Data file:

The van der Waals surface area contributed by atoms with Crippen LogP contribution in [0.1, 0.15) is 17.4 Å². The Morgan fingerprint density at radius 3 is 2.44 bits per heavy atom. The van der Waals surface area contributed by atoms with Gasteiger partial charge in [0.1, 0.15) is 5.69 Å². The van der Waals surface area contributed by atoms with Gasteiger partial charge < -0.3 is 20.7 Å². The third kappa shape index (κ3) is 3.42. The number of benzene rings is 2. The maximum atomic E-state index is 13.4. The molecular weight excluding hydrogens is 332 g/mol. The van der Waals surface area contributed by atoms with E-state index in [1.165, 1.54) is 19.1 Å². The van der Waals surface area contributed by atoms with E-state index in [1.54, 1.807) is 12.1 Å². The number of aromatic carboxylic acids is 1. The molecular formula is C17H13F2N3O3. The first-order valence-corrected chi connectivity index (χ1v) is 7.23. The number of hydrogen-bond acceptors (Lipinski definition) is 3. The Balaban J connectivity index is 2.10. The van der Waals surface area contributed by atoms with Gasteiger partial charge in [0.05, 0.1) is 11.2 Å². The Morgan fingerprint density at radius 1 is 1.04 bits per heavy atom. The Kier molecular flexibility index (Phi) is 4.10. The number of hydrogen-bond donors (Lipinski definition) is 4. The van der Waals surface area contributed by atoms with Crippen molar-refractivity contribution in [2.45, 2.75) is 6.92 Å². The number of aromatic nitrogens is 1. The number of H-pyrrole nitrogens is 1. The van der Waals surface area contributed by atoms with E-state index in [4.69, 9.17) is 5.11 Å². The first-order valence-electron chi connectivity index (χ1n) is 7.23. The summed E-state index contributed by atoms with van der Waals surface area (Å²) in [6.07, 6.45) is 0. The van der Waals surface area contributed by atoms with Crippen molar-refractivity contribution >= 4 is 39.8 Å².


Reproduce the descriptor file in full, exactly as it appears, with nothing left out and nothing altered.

The van der Waals surface area contributed by atoms with Crippen LogP contribution in [0.1, 0.15) is 17.4 Å². The Morgan fingerprint density at radius 3 is 2.44 bits per heavy atom. The van der Waals surface area contributed by atoms with Gasteiger partial charge in [0.1, 0.15) is 5.69 Å². The van der Waals surface area contributed by atoms with Gasteiger partial charge < -0.3 is 20.7 Å². The third kappa shape index (κ3) is 3.42. The number of benzene rings is 2. The maximum atomic E-state index is 13.4. The molecular weight excluding hydrogens is 332 g/mol. The van der Waals surface area contributed by atoms with E-state index in [1.165, 1.54) is 19.1 Å². The van der Waals surface area contributed by atoms with E-state index in [1.54, 1.807) is 12.1 Å². The number of aromatic carboxylic acids is 1. The molecular formula is C17H13F2N3O3. The first-order valence-corrected chi connectivity index (χ1v) is 7.23. The number of hydrogen-bond acceptors (Lipinski definition) is 3. The Balaban J connectivity index is 2.10. The van der Waals surface area contributed by atoms with Gasteiger partial charge in [0.05, 0.1) is 11.2 Å². The Morgan fingerprint density at radius 1 is 1.04 bits per heavy atom. The Kier molecular flexibility index (Phi) is 4.10. The number of hydrogen-bond donors (Lipinski definition) is 4. The van der Waals surface area contributed by atoms with Crippen molar-refractivity contribution in [2.45, 2.75) is 6.92 Å². The number of aromatic nitrogens is 1. The number of H-pyrrole nitrogens is 1. The van der Waals surface area contributed by atoms with E-state index in [4.69, 9.17) is 5.11 Å². The first-order valence-electron chi connectivity index (χ1n) is 7.23. The summed E-state index contributed by atoms with van der Waals surface area (Å²) in [6.07, 6.45) is 0. The van der Waals surface area contributed by atoms with Crippen molar-refractivity contribution >= 4 is 39.8 Å².